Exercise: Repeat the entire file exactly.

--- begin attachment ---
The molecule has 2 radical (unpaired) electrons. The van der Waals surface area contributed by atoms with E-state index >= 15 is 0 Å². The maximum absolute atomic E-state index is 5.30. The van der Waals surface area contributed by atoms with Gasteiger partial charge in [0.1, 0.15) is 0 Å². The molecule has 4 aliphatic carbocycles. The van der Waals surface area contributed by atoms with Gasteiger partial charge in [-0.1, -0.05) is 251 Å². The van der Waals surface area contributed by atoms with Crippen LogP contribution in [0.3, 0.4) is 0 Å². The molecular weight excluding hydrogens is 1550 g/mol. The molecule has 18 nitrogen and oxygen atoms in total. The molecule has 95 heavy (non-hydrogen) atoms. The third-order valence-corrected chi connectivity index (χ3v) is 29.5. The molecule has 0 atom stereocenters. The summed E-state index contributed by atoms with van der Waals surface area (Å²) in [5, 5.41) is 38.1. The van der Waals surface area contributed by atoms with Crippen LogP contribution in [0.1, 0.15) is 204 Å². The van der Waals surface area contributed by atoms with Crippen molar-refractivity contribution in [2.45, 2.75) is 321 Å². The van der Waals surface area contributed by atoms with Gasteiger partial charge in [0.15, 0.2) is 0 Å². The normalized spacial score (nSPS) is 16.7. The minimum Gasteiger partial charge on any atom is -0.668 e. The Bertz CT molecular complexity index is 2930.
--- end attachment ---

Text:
The molecule has 2 radical (unpaired) electrons. The van der Waals surface area contributed by atoms with E-state index >= 15 is 0 Å². The maximum absolute atomic E-state index is 5.30. The van der Waals surface area contributed by atoms with Gasteiger partial charge in [0.1, 0.15) is 0 Å². The molecule has 4 aliphatic carbocycles. The van der Waals surface area contributed by atoms with Gasteiger partial charge in [-0.1, -0.05) is 251 Å². The van der Waals surface area contributed by atoms with Crippen LogP contribution in [0.3, 0.4) is 0 Å². The molecular weight excluding hydrogens is 1550 g/mol. The molecule has 18 nitrogen and oxygen atoms in total. The molecule has 95 heavy (non-hydrogen) atoms. The third-order valence-corrected chi connectivity index (χ3v) is 29.5. The molecule has 0 atom stereocenters. The summed E-state index contributed by atoms with van der Waals surface area (Å²) in [5, 5.41) is 38.1. The van der Waals surface area contributed by atoms with Crippen LogP contribution in [0.1, 0.15) is 204 Å². The van der Waals surface area contributed by atoms with Crippen molar-refractivity contribution in [2.45, 2.75) is 321 Å². The van der Waals surface area contributed by atoms with Gasteiger partial charge in [0.15, 0.2) is 0 Å². The normalized spacial score (nSPS) is 16.7. The minimum Gasteiger partial charge on any atom is -0.668 e. The Bertz CT molecular complexity index is 2930.